Three-mile hike from Bellingham to the waterfall through the serene Hareshaw Dene
Hadrian’s Wall National Trail
Hadrian’s Wall National Trail in Northumberland, England

Situated in the northeast region of England, Northumberland is the most northerly county in the country, nestled below the Scottish Borders.

Home to a world-famous, unspoilt coastline which enjoys acclaim as an Area of Outstanding Natural Beauty (AONB), Northumberland boasts rugged wilderness and convenient access to the vibrant cultural hub of Newcastle-upon-Tyne.

Northumberland is home to rich heritage, vibrant culture and some of the most breath-taking vistas in the UK.

With undisturbed wildlife thriving across the region and an array of attractions to discover around every corner, it’s no wonder the nation is making a beeline for the natural treasures of Northumberland.

Here’s a look at some of the region’s very best hiking hotspots. From the stunning scenery on the journey itself to the view from the top, we can guarantee that each route you’ll take comes complete with a picture-perfect backdrop.

Hadrian’s Wall

Hike alongside history with a walking holiday on the 84-mile Hadrian’s Wall National Trail. From cityscapes to rugged moorland, this coast-to-coast route offers everything you’ve ever dreamt of when it comes to a picturesque trek.

If you don’t have time for the full route, from the Wallsend shipyard to the coastal village Bowness-on-Solway, explore the midsection between Chollerford and Steel Rigg.

This rural section of the route is set amongst Northumberland’s stunning moorland, and passes the restored Roman fort at Vercovicium (Housesteads).

Offering both superb views of the rolling hills and excellent visibility of the Wall, this 12-mile stretch certainly deserves a visit.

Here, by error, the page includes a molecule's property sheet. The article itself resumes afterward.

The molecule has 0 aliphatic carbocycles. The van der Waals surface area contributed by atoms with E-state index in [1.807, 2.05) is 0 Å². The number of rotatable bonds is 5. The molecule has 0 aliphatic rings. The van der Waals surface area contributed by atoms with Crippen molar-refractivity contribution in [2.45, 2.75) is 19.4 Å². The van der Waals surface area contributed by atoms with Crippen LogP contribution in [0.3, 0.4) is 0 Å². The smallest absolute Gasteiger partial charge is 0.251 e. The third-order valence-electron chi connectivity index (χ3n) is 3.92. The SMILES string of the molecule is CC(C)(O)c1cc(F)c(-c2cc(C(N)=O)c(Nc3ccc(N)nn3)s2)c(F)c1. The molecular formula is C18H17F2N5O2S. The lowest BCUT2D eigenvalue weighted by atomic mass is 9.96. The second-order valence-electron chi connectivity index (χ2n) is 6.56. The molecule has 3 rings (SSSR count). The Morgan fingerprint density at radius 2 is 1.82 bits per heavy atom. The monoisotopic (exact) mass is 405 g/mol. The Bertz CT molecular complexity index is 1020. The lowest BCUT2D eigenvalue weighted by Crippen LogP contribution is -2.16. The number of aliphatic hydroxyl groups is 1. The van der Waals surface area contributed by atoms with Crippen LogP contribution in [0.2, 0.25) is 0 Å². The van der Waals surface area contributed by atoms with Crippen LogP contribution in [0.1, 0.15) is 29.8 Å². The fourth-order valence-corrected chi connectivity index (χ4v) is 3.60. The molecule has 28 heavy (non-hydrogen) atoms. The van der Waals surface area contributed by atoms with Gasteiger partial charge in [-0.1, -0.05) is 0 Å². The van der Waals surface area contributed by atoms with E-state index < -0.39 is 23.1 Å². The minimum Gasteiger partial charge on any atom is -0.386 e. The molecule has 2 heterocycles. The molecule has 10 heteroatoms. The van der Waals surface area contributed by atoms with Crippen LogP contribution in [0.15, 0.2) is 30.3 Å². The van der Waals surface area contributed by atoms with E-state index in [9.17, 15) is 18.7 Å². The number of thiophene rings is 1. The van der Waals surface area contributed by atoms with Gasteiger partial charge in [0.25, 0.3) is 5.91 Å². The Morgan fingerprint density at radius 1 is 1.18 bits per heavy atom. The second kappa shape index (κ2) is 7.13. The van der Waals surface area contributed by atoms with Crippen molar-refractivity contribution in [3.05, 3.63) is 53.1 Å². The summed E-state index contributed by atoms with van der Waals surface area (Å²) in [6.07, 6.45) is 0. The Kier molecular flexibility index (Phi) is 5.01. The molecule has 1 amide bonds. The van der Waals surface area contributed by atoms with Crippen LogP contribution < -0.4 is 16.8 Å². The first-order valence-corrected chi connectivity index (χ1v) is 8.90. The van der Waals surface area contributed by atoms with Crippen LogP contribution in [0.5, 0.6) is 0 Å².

Trail to Lindisfarne Nature Reserve The Holy Island of Lindisfarne

Escape to the remote Holy Island of Lindisfarne for a real sense of seclusion and serenity. This tidal island is separated from the mainland twice a day due to the changing tides, meaning sweeping coastal views are easy to find on this world-famous causeway.

Catch a glimpse of Lindisfarne Priory’s ancient ruins, a monastery founded by Saint Aidan in 635AD. From 16th century castles to lime kilns built in 1860, history and heritage border this three-mile walk at every point.

Begin your adventure at the gates of Lindisfarne Castle, following the trail to Lindisfarne Nature Reserve and the limestone quarry, before retracing your steps back to the castle.

The six-mile journey to DunstanburghDunstanburgh Castle

Sitting proudly above the crashing waves of the Northumberland coastline, the 14th century fortress, Dunstanburgh Castle, sits atop a volcanic outcrop.

Catch a glimpse of the stunning stronghold from the shore, and explore the untouched wildlife on the rocky reefs at low tide. The six-mile journey to Dunstanburgh and beyond shows off the very best of the Northumberland Coast.

Start your walk in the quaint harbour village of Craster, following the rugged rock formations of the coastal path past the castle and on to Low Newton-by-the-Sea – a charming village made up of cream-washed cottages, perched above a sublime sandy beach.

The six-mile journey from Langleeford to the summit of the Cheviot in the College Valley The Cheviot, College Valley

With over 12,000 acres waiting to be explored, the six-mile journey from Langleeford to the summit of the Cheviot in the College Valley is a treasure trove of outstanding natural beauty.

From discovering the unbeatable panoramas at the top of the Cheviot to diving into Northumberland’s rich history with a visit to ancient hill forts, the College Valley has much to offer.

You might even spot the remains of a B-17 bomber, which crashed here in World War II.

Three-mile hike from Bellingham to the waterfall through the serene Hareshaw DeneHareshaw Linn

For all things flora and fauna, explore the scenic three-mile route from Bellingham to the waterfall through the serene Hareshaw Dene.

This officially designated Site of Specific Scientific Interest is home to wonderful wildlife, as well as rare ferns and lichen. If you’re lucky, you may come across woodpeckers, wood warblers and even red squirrels on this woodland walk.

The 30-ft waterfall, Hareshaw Linn, makes for the perfect picnic spot, and is only a stone’s throw from the vibrant village of Bellingham.

From the heights of the rolling Cheviot Hills to captivating coastal tours, Northumberland has an adventure to suit every explorer.

Take a hike and experience the very best of this charming county –you never know what you might find.

Author Bio: Jess Sheldon is a travel blogger for Cottages in Northumberland, providing a wide range of Northumberland cottages where visitors can rest their weary legs after a long day exploring the county’s stunning landscape.

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